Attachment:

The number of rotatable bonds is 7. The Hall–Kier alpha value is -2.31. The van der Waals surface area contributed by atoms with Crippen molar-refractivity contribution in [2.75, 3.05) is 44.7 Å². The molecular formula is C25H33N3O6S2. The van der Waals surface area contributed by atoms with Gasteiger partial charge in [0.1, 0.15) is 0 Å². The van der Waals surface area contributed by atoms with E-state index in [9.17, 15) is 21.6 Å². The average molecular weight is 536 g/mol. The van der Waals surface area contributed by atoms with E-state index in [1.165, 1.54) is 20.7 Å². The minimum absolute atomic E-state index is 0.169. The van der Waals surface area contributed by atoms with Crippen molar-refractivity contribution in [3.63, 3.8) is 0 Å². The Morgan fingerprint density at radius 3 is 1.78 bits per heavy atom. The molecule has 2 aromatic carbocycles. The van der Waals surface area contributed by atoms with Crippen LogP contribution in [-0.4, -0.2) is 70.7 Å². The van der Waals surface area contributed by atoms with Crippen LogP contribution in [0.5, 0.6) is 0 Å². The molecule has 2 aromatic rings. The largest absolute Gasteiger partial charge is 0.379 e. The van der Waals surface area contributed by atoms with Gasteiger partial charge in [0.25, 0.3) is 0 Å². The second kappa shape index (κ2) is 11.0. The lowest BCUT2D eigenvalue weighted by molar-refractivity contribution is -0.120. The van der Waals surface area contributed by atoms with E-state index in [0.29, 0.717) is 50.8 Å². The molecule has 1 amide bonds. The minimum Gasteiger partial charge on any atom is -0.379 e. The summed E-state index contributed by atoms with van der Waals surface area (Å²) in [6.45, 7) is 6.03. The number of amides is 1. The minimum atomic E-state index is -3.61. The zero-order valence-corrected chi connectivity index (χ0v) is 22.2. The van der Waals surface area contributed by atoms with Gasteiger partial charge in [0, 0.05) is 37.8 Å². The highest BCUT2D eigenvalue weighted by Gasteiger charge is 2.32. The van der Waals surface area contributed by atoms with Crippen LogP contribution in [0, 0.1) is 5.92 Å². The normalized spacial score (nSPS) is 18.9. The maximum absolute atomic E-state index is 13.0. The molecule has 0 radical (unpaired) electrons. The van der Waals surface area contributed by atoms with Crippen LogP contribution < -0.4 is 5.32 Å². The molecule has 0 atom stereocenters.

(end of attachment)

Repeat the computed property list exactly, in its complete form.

The number of rotatable bonds is 7. The Hall–Kier alpha value is -2.31. The van der Waals surface area contributed by atoms with Crippen molar-refractivity contribution in [2.75, 3.05) is 44.7 Å². The molecular formula is C25H33N3O6S2. The van der Waals surface area contributed by atoms with Gasteiger partial charge in [0.1, 0.15) is 0 Å². The van der Waals surface area contributed by atoms with E-state index in [9.17, 15) is 21.6 Å². The average molecular weight is 536 g/mol. The van der Waals surface area contributed by atoms with E-state index in [1.165, 1.54) is 20.7 Å². The minimum absolute atomic E-state index is 0.169. The van der Waals surface area contributed by atoms with Crippen molar-refractivity contribution in [3.63, 3.8) is 0 Å². The Morgan fingerprint density at radius 3 is 1.78 bits per heavy atom. The molecule has 2 aromatic carbocycles. The van der Waals surface area contributed by atoms with Crippen LogP contribution in [-0.4, -0.2) is 70.7 Å². The van der Waals surface area contributed by atoms with Crippen LogP contribution in [0.5, 0.6) is 0 Å². The molecule has 2 aromatic rings. The largest absolute Gasteiger partial charge is 0.379 e. The van der Waals surface area contributed by atoms with Gasteiger partial charge in [0.25, 0.3) is 0 Å². The second kappa shape index (κ2) is 11.0. The lowest BCUT2D eigenvalue weighted by molar-refractivity contribution is -0.120. The van der Waals surface area contributed by atoms with E-state index in [0.29, 0.717) is 50.8 Å². The molecule has 1 amide bonds. The minimum Gasteiger partial charge on any atom is -0.379 e. The summed E-state index contributed by atoms with van der Waals surface area (Å²) in [6.45, 7) is 6.03. The number of amides is 1. The minimum atomic E-state index is -3.61. The zero-order valence-corrected chi connectivity index (χ0v) is 22.2. The van der Waals surface area contributed by atoms with Gasteiger partial charge in [0, 0.05) is 37.8 Å². The highest BCUT2D eigenvalue weighted by Gasteiger charge is 2.32. The van der Waals surface area contributed by atoms with Crippen LogP contribution in [0, 0.1) is 5.92 Å². The normalized spacial score (nSPS) is 18.9. The maximum absolute atomic E-state index is 13.0. The molecule has 0 radical (unpaired) electrons. The van der Waals surface area contributed by atoms with Crippen LogP contribution < -0.4 is 5.32 Å². The molecule has 0 atom stereocenters.